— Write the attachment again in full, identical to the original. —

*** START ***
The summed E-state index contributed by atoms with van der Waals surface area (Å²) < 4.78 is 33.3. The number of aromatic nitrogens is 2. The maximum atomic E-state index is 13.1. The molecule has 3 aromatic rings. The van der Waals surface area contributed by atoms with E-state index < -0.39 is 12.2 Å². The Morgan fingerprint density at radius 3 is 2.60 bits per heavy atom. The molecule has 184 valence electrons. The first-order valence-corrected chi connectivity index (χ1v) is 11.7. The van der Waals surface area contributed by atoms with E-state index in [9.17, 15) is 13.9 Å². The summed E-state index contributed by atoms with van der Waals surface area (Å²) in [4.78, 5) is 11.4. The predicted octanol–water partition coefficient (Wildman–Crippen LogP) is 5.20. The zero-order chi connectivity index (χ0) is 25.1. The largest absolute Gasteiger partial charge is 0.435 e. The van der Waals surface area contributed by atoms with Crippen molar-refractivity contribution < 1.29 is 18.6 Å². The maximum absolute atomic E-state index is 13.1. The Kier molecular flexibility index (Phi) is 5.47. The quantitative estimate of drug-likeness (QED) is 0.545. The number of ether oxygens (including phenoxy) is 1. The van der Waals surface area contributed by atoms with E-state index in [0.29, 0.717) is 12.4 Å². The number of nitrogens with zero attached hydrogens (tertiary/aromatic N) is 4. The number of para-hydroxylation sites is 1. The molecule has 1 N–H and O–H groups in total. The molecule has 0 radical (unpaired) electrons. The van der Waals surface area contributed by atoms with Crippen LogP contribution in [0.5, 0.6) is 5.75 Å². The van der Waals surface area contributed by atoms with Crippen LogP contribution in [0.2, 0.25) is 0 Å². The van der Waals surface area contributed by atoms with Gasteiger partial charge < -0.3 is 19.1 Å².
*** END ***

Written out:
The summed E-state index contributed by atoms with van der Waals surface area (Å²) < 4.78 is 33.3. The number of aromatic nitrogens is 2. The maximum atomic E-state index is 13.1. The molecule has 3 aromatic rings. The van der Waals surface area contributed by atoms with E-state index < -0.39 is 12.2 Å². The Morgan fingerprint density at radius 3 is 2.60 bits per heavy atom. The molecule has 184 valence electrons. The first-order valence-corrected chi connectivity index (χ1v) is 11.7. The van der Waals surface area contributed by atoms with E-state index in [9.17, 15) is 13.9 Å². The summed E-state index contributed by atoms with van der Waals surface area (Å²) in [4.78, 5) is 11.4. The predicted octanol–water partition coefficient (Wildman–Crippen LogP) is 5.20. The zero-order chi connectivity index (χ0) is 25.1. The largest absolute Gasteiger partial charge is 0.435 e. The van der Waals surface area contributed by atoms with Crippen molar-refractivity contribution < 1.29 is 18.6 Å². The maximum absolute atomic E-state index is 13.1. The Kier molecular flexibility index (Phi) is 5.47. The quantitative estimate of drug-likeness (QED) is 0.545. The number of ether oxygens (including phenoxy) is 1. The van der Waals surface area contributed by atoms with E-state index in [0.29, 0.717) is 12.4 Å². The number of nitrogens with zero attached hydrogens (tertiary/aromatic N) is 4. The number of para-hydroxylation sites is 1. The molecule has 1 N–H and O–H groups in total. The molecule has 0 radical (unpaired) electrons. The van der Waals surface area contributed by atoms with Crippen LogP contribution in [0.5, 0.6) is 5.75 Å². The van der Waals surface area contributed by atoms with Crippen LogP contribution in [0.2, 0.25) is 0 Å². The van der Waals surface area contributed by atoms with Gasteiger partial charge < -0.3 is 19.1 Å².